Massachusetts lawmakers passed one of the first state-wide restrictions of facial recognition as part of a sweeping police reform law.

The new law sets limits on how police use the technology in criminal investigations. It's one of the first attempts to find middle ground when regulating this technology, but not all privacy advocates agree that regulation is the right step.

Democratic state Sen. Sonia Chang-Díaz was one of the leaders behind this push for criminal justice reform.

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Looking for a nonstop flight between Appleton, Wis., and Savannah, Ga.? It'll soon be available. Or how about Austin, Texas, to Nashville, Tenn.? Louisville, Ky., to Los Angeles? Or from just about anywhere to Bozeman, Mont.?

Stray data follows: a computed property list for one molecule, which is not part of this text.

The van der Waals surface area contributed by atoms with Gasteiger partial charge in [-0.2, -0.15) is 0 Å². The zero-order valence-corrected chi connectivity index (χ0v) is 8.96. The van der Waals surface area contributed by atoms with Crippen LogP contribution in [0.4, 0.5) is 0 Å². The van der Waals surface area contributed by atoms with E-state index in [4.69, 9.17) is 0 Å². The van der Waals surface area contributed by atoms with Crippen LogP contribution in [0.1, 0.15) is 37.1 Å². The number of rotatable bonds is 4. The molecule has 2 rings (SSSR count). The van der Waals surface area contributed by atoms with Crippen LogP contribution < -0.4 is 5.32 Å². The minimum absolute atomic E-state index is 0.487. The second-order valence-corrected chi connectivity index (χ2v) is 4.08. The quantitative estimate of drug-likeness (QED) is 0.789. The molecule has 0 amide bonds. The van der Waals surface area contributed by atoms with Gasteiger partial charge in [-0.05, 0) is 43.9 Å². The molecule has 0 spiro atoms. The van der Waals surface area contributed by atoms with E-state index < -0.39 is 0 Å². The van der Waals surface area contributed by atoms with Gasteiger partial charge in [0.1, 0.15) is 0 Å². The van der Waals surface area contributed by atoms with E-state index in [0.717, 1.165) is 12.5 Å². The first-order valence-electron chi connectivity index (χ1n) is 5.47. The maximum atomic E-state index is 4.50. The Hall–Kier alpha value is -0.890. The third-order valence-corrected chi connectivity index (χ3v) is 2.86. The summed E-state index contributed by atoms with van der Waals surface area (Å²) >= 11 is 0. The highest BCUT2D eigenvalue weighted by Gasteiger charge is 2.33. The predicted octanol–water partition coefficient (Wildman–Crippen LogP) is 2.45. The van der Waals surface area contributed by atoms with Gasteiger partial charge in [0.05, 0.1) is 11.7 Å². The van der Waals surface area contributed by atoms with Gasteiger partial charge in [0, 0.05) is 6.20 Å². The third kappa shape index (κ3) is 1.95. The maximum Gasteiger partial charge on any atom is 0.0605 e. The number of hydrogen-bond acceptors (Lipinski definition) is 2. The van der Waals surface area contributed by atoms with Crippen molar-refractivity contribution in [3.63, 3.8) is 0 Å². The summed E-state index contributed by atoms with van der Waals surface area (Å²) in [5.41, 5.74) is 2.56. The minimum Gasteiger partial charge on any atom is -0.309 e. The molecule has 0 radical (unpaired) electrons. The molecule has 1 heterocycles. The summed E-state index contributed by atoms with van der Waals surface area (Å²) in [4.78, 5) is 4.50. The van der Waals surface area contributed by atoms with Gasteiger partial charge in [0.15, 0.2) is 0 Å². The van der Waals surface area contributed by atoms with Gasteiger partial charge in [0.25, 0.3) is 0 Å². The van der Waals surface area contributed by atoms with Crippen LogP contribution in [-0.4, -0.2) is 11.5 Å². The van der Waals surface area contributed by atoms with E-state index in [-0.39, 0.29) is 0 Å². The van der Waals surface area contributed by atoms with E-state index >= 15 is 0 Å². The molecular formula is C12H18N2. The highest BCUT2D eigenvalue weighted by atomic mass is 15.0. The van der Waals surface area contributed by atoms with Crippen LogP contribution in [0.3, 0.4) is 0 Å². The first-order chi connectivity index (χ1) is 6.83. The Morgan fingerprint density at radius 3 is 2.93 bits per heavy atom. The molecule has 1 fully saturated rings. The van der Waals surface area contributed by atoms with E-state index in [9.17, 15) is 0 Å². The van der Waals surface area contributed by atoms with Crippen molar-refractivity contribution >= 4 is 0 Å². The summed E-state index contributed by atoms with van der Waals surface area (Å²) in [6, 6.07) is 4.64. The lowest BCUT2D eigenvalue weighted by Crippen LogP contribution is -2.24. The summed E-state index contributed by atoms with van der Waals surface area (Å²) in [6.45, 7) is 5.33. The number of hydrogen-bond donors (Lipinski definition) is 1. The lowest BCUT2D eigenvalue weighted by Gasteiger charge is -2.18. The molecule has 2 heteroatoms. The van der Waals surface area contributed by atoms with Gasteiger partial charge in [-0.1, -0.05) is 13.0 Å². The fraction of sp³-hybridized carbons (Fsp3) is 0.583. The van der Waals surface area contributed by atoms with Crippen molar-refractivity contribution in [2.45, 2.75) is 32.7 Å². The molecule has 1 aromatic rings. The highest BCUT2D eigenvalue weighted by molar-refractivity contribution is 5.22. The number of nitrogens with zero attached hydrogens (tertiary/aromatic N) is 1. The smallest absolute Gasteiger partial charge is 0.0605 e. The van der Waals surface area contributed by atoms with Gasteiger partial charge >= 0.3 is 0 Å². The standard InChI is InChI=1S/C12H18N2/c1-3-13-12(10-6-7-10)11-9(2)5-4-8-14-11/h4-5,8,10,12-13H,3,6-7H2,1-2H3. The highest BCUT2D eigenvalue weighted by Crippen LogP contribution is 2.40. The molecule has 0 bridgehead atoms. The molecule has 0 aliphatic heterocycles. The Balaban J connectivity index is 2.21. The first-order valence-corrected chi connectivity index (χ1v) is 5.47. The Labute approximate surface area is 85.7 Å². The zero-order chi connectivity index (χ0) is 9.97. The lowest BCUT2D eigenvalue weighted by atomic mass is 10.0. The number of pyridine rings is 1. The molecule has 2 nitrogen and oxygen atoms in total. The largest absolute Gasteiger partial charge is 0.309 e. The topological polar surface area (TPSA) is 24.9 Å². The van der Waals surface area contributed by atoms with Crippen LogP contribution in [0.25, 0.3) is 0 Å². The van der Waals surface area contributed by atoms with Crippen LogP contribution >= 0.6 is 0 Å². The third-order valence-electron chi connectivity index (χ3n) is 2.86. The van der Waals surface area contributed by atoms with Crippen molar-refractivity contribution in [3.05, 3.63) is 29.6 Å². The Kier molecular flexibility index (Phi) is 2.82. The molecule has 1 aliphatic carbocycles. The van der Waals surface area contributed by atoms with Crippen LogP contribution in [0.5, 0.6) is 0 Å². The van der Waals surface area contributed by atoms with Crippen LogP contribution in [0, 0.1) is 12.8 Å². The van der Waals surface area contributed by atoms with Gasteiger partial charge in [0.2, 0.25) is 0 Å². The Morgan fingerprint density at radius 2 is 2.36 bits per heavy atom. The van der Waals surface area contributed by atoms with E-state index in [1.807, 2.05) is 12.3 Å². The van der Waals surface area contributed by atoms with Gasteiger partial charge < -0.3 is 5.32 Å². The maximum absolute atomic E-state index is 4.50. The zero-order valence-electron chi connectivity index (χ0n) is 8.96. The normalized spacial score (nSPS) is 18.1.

Those are some of the new, unconventional domestic routes that airlines are now offering as they try to capitalize on the huge pent-up demand for leisure travel and inch back toward profitability while waiting for business travel to bounce back.

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Copyright 2021 NPR. To see more, visit https://www.npr.org.

Copyright 2021 NPR. To see more, visit https://www.npr.org.

Copyright 2021 NPR. To see more, visit https://www.npr.org.

Morning News Brief

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When she was a teenager in Philadelphia, Jade Rone's longtime foster mother died. In 2015, she was left, once again, searching for a new family.

A few months later, she was placed in Stacia Parker's home.

Rone and Parker sat down for a StoryCorps conversation in 2019 to remember those early days.

Rone, now 23, said that prior to being taken into Parker's care, she felt like she was on her own.

"Nobody asked me how I was feeling. I just felt like I didn't matter. So, when I was doing bad in school, I kept it to myself," Rone said.

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